Gallery: RIVER PLANT AQUARIUM by Mathieu Lehanneur


Mathieu Lehanneur is known for his modernist designs that have a ecological purpose. We previously wrote about living air filter that uses plants to naturally purify the air in a neat little capsule. And now, this French designer has another amazing installation that brings the benefits of nature indoors into a self contained living local river ecosystem. This aquarium is not only an interesting home décor piece, but also a fish hatchery and vegetable garden.

This version of hydroponics uses a refrigerated aquarium as a hatchery for freshwater fish, while vegetables grow on top in glass pods. The vegetables use the water from the fish tank, extract nutrients, filtering and purifying the water for the fish to reuse and develop. For those who don’t have the outdoor space to grow their own food, this may be an effective solution to the local food dilemma.

The aquarium was exhibited at the Artists Space in NY from May to June. You can watch a video of the installation on GearCrave.

+ Mathieu Lehanneur

Via GearCrave

Photos via Dezeen


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  1. John Craft July 16, 2015 at 5:27 pm

    Why didn’t he use a bunch of smaller fish instead of tourchering them poor fucking fish in there now. Holy shit I would hate to be one of them fish.

  2. darksider February 23, 2011 at 6:34 am

    mentioned about an ecological system. where is that ecological system i can not see?i see just glass, water and poor fish. i think he is a faker who needs to learn what is ecological system. is that so easy to say “i’m a designer” and i create modernist installations? its not an installation, its just ridiculous!
    at least he could investigate a bit about saltwater and freshwater (especially planted tanks) aquariums before he was attended to do something.

    if you want to see real aquascaping art, some keywords and a link for you: iaplc, aga

  3. spades January 7, 2011 at 10:09 pm

    so often when I see “environmental design”, what I’m really looking at is a degraded system that would never sustain the organisms, which are being used as a design prop.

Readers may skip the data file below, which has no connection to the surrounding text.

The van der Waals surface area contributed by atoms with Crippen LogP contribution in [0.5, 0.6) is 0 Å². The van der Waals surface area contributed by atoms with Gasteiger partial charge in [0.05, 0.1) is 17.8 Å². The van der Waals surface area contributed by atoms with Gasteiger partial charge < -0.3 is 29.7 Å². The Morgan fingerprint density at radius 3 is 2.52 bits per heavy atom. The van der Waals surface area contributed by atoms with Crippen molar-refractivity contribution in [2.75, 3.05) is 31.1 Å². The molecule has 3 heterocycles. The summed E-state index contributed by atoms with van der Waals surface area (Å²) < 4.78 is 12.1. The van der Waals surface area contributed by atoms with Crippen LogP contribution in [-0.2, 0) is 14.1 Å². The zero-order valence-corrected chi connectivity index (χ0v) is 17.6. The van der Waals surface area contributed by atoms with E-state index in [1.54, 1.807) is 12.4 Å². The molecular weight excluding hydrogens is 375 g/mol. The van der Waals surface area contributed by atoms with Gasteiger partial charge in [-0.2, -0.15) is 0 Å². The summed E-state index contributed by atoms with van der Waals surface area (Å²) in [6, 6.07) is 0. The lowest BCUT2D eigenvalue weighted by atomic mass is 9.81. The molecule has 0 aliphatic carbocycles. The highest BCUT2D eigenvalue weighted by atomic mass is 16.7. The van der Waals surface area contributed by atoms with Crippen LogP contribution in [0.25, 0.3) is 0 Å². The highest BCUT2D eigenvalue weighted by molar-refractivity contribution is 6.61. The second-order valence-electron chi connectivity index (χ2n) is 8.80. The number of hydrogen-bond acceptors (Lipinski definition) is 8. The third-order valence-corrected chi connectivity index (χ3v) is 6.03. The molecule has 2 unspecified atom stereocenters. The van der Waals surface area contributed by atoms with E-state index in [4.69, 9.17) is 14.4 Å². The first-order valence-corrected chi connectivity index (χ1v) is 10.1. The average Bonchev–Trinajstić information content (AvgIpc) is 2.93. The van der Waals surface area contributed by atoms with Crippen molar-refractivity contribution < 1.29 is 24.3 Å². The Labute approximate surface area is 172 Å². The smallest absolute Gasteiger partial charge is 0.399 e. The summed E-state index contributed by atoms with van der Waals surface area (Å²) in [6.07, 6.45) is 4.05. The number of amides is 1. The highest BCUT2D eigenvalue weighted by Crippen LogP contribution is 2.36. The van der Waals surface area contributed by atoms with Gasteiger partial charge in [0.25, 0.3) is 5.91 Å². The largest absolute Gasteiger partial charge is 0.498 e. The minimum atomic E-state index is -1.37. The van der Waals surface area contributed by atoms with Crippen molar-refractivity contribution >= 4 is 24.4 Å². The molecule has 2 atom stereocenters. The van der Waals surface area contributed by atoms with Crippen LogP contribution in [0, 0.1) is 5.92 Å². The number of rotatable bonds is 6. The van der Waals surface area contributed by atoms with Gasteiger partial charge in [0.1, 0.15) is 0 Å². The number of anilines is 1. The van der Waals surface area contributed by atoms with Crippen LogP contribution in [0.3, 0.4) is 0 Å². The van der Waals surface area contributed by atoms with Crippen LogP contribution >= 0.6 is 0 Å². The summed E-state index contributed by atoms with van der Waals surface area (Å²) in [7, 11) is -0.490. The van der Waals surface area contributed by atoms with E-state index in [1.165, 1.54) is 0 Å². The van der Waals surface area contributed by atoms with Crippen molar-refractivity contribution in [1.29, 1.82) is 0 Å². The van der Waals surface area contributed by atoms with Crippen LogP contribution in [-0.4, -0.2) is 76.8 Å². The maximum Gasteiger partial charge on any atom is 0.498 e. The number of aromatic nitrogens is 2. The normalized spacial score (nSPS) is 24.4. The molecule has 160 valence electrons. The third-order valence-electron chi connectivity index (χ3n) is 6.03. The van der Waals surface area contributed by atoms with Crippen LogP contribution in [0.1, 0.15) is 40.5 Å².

4. TVfuzz July 6, 2009 at 5:53 pm

    This designer knows nothing about aquariums. Its like looking at a square-wheeled car designed by someone who knows nothing about driving cars, but likes squares.

    I see this as a product made my someone who doesn’t know how to keep fish, for people who don’t care about keeping fish, but like this photography (The terrible water strikes a muted balance with the ambient lighting and soft focus). Anyone who would own this type of art would soon have dead fish in a nasty, dirty tank.

    If you want to see a real designer of properly balanced aquaria, do an image search for Takashi Amano.

  5. baci269 June 9, 2009 at 12:51 pm

    i am sorry- i think that designers nowadays who claim to be ecologically responsible don’t usually take the animal’s welfare into consideration. we design world class aquariums and are very sensitive in the way we exhibit marine creatures to make sure that we get past the step of “objectifying” nature and to instill the lesson of respect for nature to all classes of people who are visiting.
    the act of stuffing freshwater fish in what looks like a contrived container (i appreciate the minimalism, i am one) expresses the act of capturing and controlling nature more than helping express the beauty of a healthy biological system. i understand the filtration insufficiencies and the “nature” of river fish to require water currents- that’s surely lacking in expressing the nature of “nature”.
    if we are not careful, as designers, we express superficial ideas without much substance. it DOES look good…is that all?

  6. christof.lapd August 10, 2008 at 5:26 am

    I think this is cruel! Poor fish.

  7. sameermahoolkar July 31, 2008 at 5:25 am


    excellent piece of DESIGN.
    really its difficult to say weather it is art more of science totally.
    i think less and small size fishes would have been more comfortable inthis tank.

    good work!!!
    and all the best :-)


  8. theokobox July 23, 2008 at 8:51 pm

    You’d have to hurry up and eat those fish since there isn’t much space for them to swim around.

  9. gbgirl July 23, 2008 at 7:07 pm

    This has been done before, and it works, although his setup may need some work. I was just reading about these folk in Australia that have set up that sort of system. It\’s really interesting, but a lot more work than his setup.

  10. argalite July 23, 2008 at 3:24 pm

    River fish need flowing water usually. Looks like eels in the one tank, and they can breathe through their mouth as well as their gills. What feeds the fish? Those tanks are gonna be pretty dirty without adequate filtering, which those plants are not capable of doing, as there are not enough of them

  11. elepski July 23, 2008 at 3:23 pm

    Any tank of that size will need mechanical and biological filtration…In fact.. those tanks appear to be freshly installed and are suffering from a ammonia and nitrate spike… hence the cloudy water.

  12. mordicai July 23, 2008 at 1:42 pm

    People are wimps– will they really kill their own fish?

  13. dimtick July 23, 2008 at 1:17 pm

    this looks very cool but I don’t think it works. the problem here is the quantity of water in relation to the amount of plant material. the plants in this system are very undersized for the quantity of water. so within a short amount of time the fish will be overwhelmed by algae which will suck out the oxygen from the water and kill the fish.
    maybe there’s a secondary filtration / oxygenation system that isn’t readily apparent in the images.

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